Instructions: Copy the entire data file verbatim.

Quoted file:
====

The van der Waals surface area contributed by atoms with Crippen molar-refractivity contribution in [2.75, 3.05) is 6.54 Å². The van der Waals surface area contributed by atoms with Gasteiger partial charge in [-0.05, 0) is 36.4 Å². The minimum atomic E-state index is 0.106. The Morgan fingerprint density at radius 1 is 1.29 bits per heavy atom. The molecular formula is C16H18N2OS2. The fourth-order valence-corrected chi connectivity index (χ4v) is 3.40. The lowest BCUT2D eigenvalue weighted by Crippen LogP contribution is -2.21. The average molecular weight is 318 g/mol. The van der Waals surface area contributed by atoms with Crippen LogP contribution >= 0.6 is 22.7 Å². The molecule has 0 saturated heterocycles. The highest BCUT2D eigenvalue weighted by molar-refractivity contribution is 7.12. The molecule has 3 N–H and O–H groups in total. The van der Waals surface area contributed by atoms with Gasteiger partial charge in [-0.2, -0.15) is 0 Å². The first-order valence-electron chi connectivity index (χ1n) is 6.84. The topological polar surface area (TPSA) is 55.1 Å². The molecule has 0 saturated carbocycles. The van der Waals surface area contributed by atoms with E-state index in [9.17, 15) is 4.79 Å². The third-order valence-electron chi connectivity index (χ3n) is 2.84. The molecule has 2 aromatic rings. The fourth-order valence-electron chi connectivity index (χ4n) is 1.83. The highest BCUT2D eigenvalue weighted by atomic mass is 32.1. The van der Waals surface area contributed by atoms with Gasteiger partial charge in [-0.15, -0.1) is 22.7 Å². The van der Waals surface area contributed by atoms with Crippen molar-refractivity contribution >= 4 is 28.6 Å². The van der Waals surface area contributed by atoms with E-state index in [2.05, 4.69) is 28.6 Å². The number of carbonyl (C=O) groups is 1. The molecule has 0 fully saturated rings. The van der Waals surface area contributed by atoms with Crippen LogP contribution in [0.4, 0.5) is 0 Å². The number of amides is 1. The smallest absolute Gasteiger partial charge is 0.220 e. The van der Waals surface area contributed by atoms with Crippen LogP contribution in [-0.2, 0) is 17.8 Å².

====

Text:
The van der Waals surface area contributed by atoms with Crippen molar-refractivity contribution in [2.75, 3.05) is 6.54 Å². The van der Waals surface area contributed by atoms with Gasteiger partial charge in [-0.05, 0) is 36.4 Å². The minimum atomic E-state index is 0.106. The Morgan fingerprint density at radius 1 is 1.29 bits per heavy atom. The molecular formula is C16H18N2OS2. The fourth-order valence-corrected chi connectivity index (χ4v) is 3.40. The lowest BCUT2D eigenvalue weighted by Crippen LogP contribution is -2.21. The average molecular weight is 318 g/mol. The van der Waals surface area contributed by atoms with Crippen LogP contribution >= 0.6 is 22.7 Å². The molecule has 0 saturated heterocycles. The highest BCUT2D eigenvalue weighted by molar-refractivity contribution is 7.12. The molecule has 3 N–H and O–H groups in total. The van der Waals surface area contributed by atoms with Gasteiger partial charge in [-0.2, -0.15) is 0 Å². The first-order valence-electron chi connectivity index (χ1n) is 6.84. The topological polar surface area (TPSA) is 55.1 Å². The molecule has 0 saturated carbocycles. The van der Waals surface area contributed by atoms with E-state index in [9.17, 15) is 4.79 Å². The third-order valence-electron chi connectivity index (χ3n) is 2.84. The molecule has 2 aromatic rings. The fourth-order valence-electron chi connectivity index (χ4n) is 1.83. The highest BCUT2D eigenvalue weighted by atomic mass is 32.1. The van der Waals surface area contributed by atoms with Gasteiger partial charge in [-0.15, -0.1) is 22.7 Å². The van der Waals surface area contributed by atoms with Crippen molar-refractivity contribution >= 4 is 28.6 Å². The van der Waals surface area contributed by atoms with E-state index in [2.05, 4.69) is 28.6 Å². The number of carbonyl (C=O) groups is 1. The molecule has 0 fully saturated rings. The van der Waals surface area contributed by atoms with Crippen LogP contribution in [0.4, 0.5) is 0 Å². The number of amides is 1. The smallest absolute Gasteiger partial charge is 0.220 e. The van der Waals surface area contributed by atoms with Crippen LogP contribution in [-0.2, 0) is 17.8 Å².